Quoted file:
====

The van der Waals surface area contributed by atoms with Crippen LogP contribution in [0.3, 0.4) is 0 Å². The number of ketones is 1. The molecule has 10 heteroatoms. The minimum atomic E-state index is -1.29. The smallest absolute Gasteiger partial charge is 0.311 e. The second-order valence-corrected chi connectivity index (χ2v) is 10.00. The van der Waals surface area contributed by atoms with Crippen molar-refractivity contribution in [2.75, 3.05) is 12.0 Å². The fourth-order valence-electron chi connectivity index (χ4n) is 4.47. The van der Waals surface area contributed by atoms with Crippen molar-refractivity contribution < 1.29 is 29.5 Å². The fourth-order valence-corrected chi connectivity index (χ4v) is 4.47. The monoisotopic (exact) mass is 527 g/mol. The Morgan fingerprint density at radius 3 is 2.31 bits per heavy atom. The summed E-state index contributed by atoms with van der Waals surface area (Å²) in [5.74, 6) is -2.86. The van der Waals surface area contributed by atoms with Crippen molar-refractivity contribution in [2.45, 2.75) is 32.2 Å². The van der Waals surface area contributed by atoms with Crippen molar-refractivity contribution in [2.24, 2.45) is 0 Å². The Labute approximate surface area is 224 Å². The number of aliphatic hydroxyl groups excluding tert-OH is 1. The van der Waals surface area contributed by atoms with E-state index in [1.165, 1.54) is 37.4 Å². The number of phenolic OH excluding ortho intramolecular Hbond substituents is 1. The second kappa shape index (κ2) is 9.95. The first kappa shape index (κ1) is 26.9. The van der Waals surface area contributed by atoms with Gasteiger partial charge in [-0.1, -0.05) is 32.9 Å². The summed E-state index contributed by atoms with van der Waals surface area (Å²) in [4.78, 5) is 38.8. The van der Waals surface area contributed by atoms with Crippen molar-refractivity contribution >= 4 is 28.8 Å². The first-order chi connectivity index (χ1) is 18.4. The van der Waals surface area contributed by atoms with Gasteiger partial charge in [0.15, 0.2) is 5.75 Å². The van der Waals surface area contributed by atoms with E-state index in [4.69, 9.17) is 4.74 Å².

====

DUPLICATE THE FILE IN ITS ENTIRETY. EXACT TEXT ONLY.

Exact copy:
The van der Waals surface area contributed by atoms with Crippen LogP contribution in [0.3, 0.4) is 0 Å². The number of ketones is 1. The molecule has 10 heteroatoms. The minimum atomic E-state index is -1.29. The smallest absolute Gasteiger partial charge is 0.311 e. The second-order valence-corrected chi connectivity index (χ2v) is 10.00. The van der Waals surface area contributed by atoms with Crippen molar-refractivity contribution in [2.75, 3.05) is 12.0 Å². The fourth-order valence-electron chi connectivity index (χ4n) is 4.47. The van der Waals surface area contributed by atoms with Crippen molar-refractivity contribution < 1.29 is 29.5 Å². The fourth-order valence-corrected chi connectivity index (χ4v) is 4.47. The monoisotopic (exact) mass is 527 g/mol. The Morgan fingerprint density at radius 3 is 2.31 bits per heavy atom. The summed E-state index contributed by atoms with van der Waals surface area (Å²) in [5.74, 6) is -2.86. The van der Waals surface area contributed by atoms with Crippen molar-refractivity contribution in [2.45, 2.75) is 32.2 Å². The van der Waals surface area contributed by atoms with Crippen molar-refractivity contribution in [2.24, 2.45) is 0 Å². The Labute approximate surface area is 224 Å². The number of aliphatic hydroxyl groups excluding tert-OH is 1. The van der Waals surface area contributed by atoms with E-state index in [1.165, 1.54) is 37.4 Å². The number of phenolic OH excluding ortho intramolecular Hbond substituents is 1. The second kappa shape index (κ2) is 9.95. The first kappa shape index (κ1) is 26.9. The van der Waals surface area contributed by atoms with Gasteiger partial charge in [-0.1, -0.05) is 32.9 Å². The summed E-state index contributed by atoms with van der Waals surface area (Å²) in [4.78, 5) is 38.8. The van der Waals surface area contributed by atoms with Crippen molar-refractivity contribution >= 4 is 28.8 Å². The first-order chi connectivity index (χ1) is 18.4. The van der Waals surface area contributed by atoms with Gasteiger partial charge in [0.15, 0.2) is 5.75 Å². The van der Waals surface area contributed by atoms with E-state index in [4.69, 9.17) is 4.74 Å².